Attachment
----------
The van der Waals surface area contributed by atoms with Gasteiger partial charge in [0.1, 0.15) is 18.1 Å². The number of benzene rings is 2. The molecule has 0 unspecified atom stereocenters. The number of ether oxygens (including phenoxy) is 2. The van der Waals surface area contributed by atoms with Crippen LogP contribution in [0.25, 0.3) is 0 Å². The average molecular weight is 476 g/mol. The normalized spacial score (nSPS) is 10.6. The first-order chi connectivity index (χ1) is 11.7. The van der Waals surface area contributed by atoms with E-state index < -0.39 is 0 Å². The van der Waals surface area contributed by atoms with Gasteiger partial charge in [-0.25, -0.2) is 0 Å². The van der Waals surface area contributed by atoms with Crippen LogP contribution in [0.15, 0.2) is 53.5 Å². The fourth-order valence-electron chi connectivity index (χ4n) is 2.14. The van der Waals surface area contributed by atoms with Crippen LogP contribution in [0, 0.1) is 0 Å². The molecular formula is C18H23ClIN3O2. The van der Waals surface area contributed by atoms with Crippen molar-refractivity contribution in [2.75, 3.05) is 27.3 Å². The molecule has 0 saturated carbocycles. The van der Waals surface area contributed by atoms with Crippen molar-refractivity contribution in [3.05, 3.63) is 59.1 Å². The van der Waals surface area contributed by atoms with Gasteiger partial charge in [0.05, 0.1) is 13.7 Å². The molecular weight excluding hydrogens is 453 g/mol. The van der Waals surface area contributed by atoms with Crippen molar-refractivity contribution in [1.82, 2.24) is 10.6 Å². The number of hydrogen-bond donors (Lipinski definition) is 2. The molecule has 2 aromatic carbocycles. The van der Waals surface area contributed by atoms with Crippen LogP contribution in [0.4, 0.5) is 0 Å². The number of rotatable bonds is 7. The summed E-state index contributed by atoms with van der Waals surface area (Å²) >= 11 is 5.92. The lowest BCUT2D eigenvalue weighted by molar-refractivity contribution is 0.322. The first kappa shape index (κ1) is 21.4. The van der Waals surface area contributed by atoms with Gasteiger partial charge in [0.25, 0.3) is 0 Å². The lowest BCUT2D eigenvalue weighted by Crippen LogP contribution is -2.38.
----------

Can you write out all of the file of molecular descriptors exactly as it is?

The van der Waals surface area contributed by atoms with Gasteiger partial charge in [0.1, 0.15) is 18.1 Å². The number of benzene rings is 2. The molecule has 0 unspecified atom stereocenters. The number of ether oxygens (including phenoxy) is 2. The van der Waals surface area contributed by atoms with Crippen LogP contribution in [0.25, 0.3) is 0 Å². The average molecular weight is 476 g/mol. The normalized spacial score (nSPS) is 10.6. The first-order chi connectivity index (χ1) is 11.7. The van der Waals surface area contributed by atoms with E-state index < -0.39 is 0 Å². The van der Waals surface area contributed by atoms with Gasteiger partial charge in [-0.25, -0.2) is 0 Å². The van der Waals surface area contributed by atoms with Crippen LogP contribution in [0.15, 0.2) is 53.5 Å². The fourth-order valence-electron chi connectivity index (χ4n) is 2.14. The van der Waals surface area contributed by atoms with Crippen LogP contribution in [0, 0.1) is 0 Å². The molecular formula is C18H23ClIN3O2. The van der Waals surface area contributed by atoms with Crippen molar-refractivity contribution in [2.75, 3.05) is 27.3 Å². The molecule has 0 saturated carbocycles. The van der Waals surface area contributed by atoms with Crippen molar-refractivity contribution in [3.05, 3.63) is 59.1 Å². The van der Waals surface area contributed by atoms with Gasteiger partial charge in [0.05, 0.1) is 13.7 Å². The molecular weight excluding hydrogens is 453 g/mol. The van der Waals surface area contributed by atoms with Crippen molar-refractivity contribution in [1.82, 2.24) is 10.6 Å². The number of hydrogen-bond donors (Lipinski definition) is 2. The molecule has 2 aromatic carbocycles. The van der Waals surface area contributed by atoms with Crippen LogP contribution in [0.4, 0.5) is 0 Å². The number of rotatable bonds is 7. The summed E-state index contributed by atoms with van der Waals surface area (Å²) >= 11 is 5.92. The lowest BCUT2D eigenvalue weighted by molar-refractivity contribution is 0.322. The first kappa shape index (κ1) is 21.4. The van der Waals surface area contributed by atoms with Gasteiger partial charge in [0.25, 0.3) is 0 Å². The lowest BCUT2D eigenvalue weighted by Crippen LogP contribution is -2.38.